@jaduino: Periods of misconduct by Google leadership has reportedly lead to a hostile climate internally

[Editor Charlie sez:  Meet the new boss, way, way, way worse than the old boss.]

Google, as with many large companies, has skeletons in its closet that it would probably wish to keep quiet. But after interviewing almost 40 current and previous Google employees, The Information has found that there is an internal culture that has virtually normalized inappropriate relationships. The reasoning for this is primarily because most who have been found in these relationships were not penalized or punished for their actions.

While there are the widely reported and known about relationships like those between Larry Page and Marissa Mayer, Sergey Brin and Amanda Rosenberg, as well as Eric Schmidt and Marcy Simon, The Information was able to identify another previously unreported relationship. This time, it was between David Drummond, Google’s chief legal officer, and Jennifer Blakely, a paralegal in the legal department.

This relationship was kept secret from the HR department until the two had a child together. At that point, the company was forced to intervene and moved Blakely to the sales department and into a position that was not her specialty. Her then coworkers, as interviewed by The Information, stated that Google handled the situation poorly and unfairly. Blakely ultimately ended up leaving Google and the relationship.  [But David Drummond is still Google’s Chief Legal Officer.]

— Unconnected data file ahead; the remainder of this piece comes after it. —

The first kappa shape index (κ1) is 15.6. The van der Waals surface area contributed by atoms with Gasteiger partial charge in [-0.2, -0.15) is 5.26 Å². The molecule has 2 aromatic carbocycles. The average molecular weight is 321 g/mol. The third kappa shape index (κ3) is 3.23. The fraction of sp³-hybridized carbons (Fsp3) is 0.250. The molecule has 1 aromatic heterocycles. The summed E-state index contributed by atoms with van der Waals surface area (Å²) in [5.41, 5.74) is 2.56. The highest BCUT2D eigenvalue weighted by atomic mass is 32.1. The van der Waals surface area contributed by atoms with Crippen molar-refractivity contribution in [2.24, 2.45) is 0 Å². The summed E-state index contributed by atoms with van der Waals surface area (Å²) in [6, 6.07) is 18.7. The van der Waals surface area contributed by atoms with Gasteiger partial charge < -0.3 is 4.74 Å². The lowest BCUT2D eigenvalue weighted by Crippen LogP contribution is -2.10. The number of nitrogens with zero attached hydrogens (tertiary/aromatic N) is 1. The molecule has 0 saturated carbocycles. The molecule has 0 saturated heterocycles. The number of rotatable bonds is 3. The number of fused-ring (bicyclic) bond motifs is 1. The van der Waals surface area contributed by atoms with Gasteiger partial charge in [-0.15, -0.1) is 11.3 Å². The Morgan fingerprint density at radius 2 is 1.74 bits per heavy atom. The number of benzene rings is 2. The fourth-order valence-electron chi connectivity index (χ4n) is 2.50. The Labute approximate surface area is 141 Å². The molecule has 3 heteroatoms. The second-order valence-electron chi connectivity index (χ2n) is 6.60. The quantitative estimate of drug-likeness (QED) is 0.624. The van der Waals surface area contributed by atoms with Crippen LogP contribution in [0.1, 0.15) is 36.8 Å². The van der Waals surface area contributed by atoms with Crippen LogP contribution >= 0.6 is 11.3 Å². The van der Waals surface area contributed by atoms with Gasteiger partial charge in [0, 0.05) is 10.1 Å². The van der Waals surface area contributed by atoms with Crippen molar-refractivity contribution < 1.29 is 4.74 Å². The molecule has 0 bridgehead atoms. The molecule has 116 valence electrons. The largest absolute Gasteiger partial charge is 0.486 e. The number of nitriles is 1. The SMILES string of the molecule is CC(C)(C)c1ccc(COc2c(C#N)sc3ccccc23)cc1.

This isn’t the only story of misconduct within Google, though. Throughout multiple interviews, employees discussed the downplaying by male employees whenever a female would get a promotion or get one-on-one time with a high-level manager. In many instances, comments were made about the female employees sleeping with bosses or providing other favors to advance their careers.

Read the post on 9to5Google

@AlanWolf_TWICE: Let’s Get Physical: Amazon and Google embrace brick-and-mortar

Wasn’t too long ago that pundits predicted the end of physical storefronts.

Now, in an ironic twist, the very forces of digital commerce that were supposed to do in brick-and-mortar have become hot for commercial real estate.

Two of the biggest proponents are smart-home contenders Amazon and Google. The e-tailer has opened bookstores, pop-up shops and in-store Kohl’s sections across the country, while the search engine giant is plying its proprietary Home products via temporary holiday stores in New York and Los Angeles.

TWICE visited two of these physical manifestations, which provide further proof that the corner store is here to stay.

Read the post on TWICE